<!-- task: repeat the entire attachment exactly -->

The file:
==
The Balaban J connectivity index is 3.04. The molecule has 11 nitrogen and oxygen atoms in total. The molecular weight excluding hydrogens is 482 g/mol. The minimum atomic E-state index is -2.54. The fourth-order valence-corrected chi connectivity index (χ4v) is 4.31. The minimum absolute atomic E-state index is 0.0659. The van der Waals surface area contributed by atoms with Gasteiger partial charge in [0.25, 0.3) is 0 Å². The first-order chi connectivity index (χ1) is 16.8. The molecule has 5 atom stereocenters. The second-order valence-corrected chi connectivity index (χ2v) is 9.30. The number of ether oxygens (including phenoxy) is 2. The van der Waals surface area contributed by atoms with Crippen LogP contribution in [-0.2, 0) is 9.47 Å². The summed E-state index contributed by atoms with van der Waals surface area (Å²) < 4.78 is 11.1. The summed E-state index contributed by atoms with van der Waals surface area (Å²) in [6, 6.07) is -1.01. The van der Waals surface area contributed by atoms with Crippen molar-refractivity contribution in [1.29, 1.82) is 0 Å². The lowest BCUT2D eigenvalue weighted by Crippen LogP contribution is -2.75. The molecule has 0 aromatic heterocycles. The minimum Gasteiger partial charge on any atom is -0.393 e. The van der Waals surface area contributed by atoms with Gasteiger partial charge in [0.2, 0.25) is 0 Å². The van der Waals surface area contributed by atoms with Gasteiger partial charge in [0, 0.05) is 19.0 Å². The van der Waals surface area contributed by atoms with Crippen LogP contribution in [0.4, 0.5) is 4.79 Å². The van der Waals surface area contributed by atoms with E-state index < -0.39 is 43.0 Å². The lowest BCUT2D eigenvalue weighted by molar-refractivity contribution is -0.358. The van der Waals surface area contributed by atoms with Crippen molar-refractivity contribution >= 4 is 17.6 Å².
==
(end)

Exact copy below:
The Balaban J connectivity index is 3.04. The molecule has 11 nitrogen and oxygen atoms in total. The molecular weight excluding hydrogens is 482 g/mol. The minimum atomic E-state index is -2.54. The fourth-order valence-corrected chi connectivity index (χ4v) is 4.31. The minimum absolute atomic E-state index is 0.0659. The van der Waals surface area contributed by atoms with Gasteiger partial charge in [0.25, 0.3) is 0 Å². The first-order chi connectivity index (χ1) is 16.8. The molecule has 5 atom stereocenters. The second-order valence-corrected chi connectivity index (χ2v) is 9.30. The number of ether oxygens (including phenoxy) is 2. The van der Waals surface area contributed by atoms with Crippen LogP contribution in [-0.2, 0) is 9.47 Å². The summed E-state index contributed by atoms with van der Waals surface area (Å²) < 4.78 is 11.1. The summed E-state index contributed by atoms with van der Waals surface area (Å²) in [6, 6.07) is -1.01. The van der Waals surface area contributed by atoms with Crippen molar-refractivity contribution in [1.29, 1.82) is 0 Å². The lowest BCUT2D eigenvalue weighted by Crippen LogP contribution is -2.75. The molecule has 0 aromatic heterocycles. The minimum Gasteiger partial charge on any atom is -0.393 e. The van der Waals surface area contributed by atoms with Gasteiger partial charge in [0.2, 0.25) is 0 Å². The van der Waals surface area contributed by atoms with Gasteiger partial charge in [0, 0.05) is 19.0 Å². The van der Waals surface area contributed by atoms with Crippen LogP contribution in [0.4, 0.5) is 4.79 Å². The van der Waals surface area contributed by atoms with E-state index < -0.39 is 43.0 Å². The lowest BCUT2D eigenvalue weighted by molar-refractivity contribution is -0.358. The van der Waals surface area contributed by atoms with Crippen molar-refractivity contribution >= 4 is 17.6 Å².